R is Hot: Part 4

October 28, 2010
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(This article was first published on Revolutions, and kindly contributed to R-bloggers)

This is Part 4 of a five-part article series, with new parts published each Thursday. You can download the complete article from the Revolution Analytics website.

High Quality Graphics, Made Easy

R is especially useful for generating charts and graphics, quickly and easily. The ability to create visual plots of complex data is more than just a handy trick; it’s an incredibly important step in the analysis of data because it enables you to literally “see” the patterns and anomalies hidden within the data. 

The New York Times has been a leader in the use of charts and graphics that make it easier for readers to get the gist of complicated stories. Amanda Cox, a graphics editor at the Times, says R is particularly valuable in deadline situations when data is scant and time is precious. “If you can picture it in your head, chances are good that you can make it work in R,” says Cox. “R makes it easy to read data, generate lines and points, and place them where you want them. It’s very flexible and super quick. When you’ve only got two or three hours until deadline, R can be brilliant.”

When Michael Jackson died in 2009, the Times quickly prepared a graphic timeline showing how the artist’s songs had performed on the Billboard Hot 100 chart from 1971 to the present. It would have been difficult or impossible to prepare a similar chart on deadline using other analytic techniques.

Peter Aldhous, the San Francisco bureau chief of New Scientist magazine, has used R to generate information that is subsequently used by graphic designers to create some of the charts that illustrate his articles. But he also uses R to generate simple plots that allow him to perceive quickly what’s really going on underneath the data he collects. For a journalist, the ability to draw quick insights from data is absolutely invaluable.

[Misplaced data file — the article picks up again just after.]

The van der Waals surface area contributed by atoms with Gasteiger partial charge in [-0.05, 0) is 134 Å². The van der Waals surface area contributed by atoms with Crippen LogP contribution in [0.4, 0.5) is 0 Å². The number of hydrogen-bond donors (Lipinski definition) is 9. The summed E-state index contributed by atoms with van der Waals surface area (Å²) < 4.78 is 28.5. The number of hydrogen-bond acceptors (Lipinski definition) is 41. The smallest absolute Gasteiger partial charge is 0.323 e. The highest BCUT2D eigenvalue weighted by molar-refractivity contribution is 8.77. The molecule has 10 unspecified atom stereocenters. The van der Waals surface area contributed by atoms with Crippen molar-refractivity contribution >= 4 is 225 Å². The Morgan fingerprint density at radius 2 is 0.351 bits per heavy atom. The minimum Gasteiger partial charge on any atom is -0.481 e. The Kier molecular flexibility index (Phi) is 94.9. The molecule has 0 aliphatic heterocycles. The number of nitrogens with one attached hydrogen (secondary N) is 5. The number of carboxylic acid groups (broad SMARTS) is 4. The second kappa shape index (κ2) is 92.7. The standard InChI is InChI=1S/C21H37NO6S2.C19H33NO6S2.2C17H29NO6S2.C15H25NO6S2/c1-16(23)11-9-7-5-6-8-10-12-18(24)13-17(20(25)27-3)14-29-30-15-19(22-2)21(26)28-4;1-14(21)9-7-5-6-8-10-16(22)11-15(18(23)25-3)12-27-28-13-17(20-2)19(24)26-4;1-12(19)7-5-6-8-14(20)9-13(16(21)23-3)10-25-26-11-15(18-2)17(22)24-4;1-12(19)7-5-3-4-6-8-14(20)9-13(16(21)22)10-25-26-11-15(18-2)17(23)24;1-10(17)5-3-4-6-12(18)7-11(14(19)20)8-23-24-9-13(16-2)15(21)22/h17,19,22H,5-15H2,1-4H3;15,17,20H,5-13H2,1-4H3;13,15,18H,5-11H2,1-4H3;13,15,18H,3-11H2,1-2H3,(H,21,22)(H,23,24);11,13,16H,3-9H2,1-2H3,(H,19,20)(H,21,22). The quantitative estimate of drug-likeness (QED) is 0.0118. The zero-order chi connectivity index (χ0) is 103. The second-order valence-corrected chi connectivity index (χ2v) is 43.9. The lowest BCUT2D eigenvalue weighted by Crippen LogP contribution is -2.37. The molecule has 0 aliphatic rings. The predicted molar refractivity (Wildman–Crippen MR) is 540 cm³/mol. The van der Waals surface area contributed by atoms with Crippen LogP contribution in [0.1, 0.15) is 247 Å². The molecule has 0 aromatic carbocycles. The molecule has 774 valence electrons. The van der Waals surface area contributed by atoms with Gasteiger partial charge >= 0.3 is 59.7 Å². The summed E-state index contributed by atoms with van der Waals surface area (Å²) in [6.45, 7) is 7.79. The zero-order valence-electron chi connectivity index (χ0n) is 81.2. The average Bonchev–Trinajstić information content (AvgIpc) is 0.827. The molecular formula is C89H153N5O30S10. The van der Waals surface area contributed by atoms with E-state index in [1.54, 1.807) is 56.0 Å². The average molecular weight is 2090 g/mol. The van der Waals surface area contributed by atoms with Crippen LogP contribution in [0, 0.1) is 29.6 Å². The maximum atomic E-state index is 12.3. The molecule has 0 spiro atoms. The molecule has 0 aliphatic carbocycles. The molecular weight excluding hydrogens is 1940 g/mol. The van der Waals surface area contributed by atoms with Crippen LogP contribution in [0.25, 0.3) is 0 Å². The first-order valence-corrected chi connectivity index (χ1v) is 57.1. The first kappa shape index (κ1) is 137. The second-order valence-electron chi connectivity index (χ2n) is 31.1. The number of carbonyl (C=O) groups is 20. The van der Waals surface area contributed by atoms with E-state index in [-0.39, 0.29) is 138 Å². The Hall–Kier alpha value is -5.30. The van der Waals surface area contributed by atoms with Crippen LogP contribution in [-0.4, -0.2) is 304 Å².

“I’ve got a Ph.D. in animal behavior, so I have some statistical training,” says Aldhous. “R is great for doing exploratory work that gives me an idea of what the distributions look like. I’ve found it incredibly useful for processing data quickly.”

Recently, Aldhous investigated complaints about certain academic papers on stem cell research being subjected to “obstructive” reviews, resulting in delays or spurious rejections by peer-reviewed journals. Using an R package to generate a quick series of box plots and scatter plots, he saw that papers from scientists outside the US seemed to take longer to get accepted and published. He was then able to follow up and analyze the data in R, using the most appropriate statistical and graphical methods: Cox proportional hazards regression and Kaplan-Meier curves.

In an article headlined “Hey, Green Spender,” Aldhous and colleague Phil McKenna examined the gap between consumer perception and environmental realities across multiple industries such as retail, media, travel and leisure, food and beverages, technology, construction and chemicals.

When the data was plotted, the differences between the perceptions and the realities were immediately visible – and the reporters knew they were on the right track. 

“It’s not just about producing graphics for publication,” Aldhous explains. “It’s about playing around and making a bunch of graphics that help you explore your data. This kind of graphical analysis is a really useful way to help you understand what you’re dealing with, because if you can’t see it, you can’t really understand it. But when you start graphing it out, you can really see what you’ve got.”

R makes it possible for people who aren’t professional analysts to create high quality charts and graphics such as maps, 3-D surfaces, image plots, scatter plots, histograms, bar plots and pie charts. 

“R is far from easy when you first encounter it, especially if you’re not a programmer who is used to working in the command line. It has a very steep initial learning curve,” says Aldhous. “But once you get to grips with its conventions and quirks, and if you study the documentation, then it becomes easy to plug different variables into the same code to create a series of related graphics.”

When Aldhous hit a snag or got in over his head, he reached out to the R community for help.  “The community is delightful and incredibly helpful,” he says. “I could not have done all of this without expert help.”

Continued Thursdays

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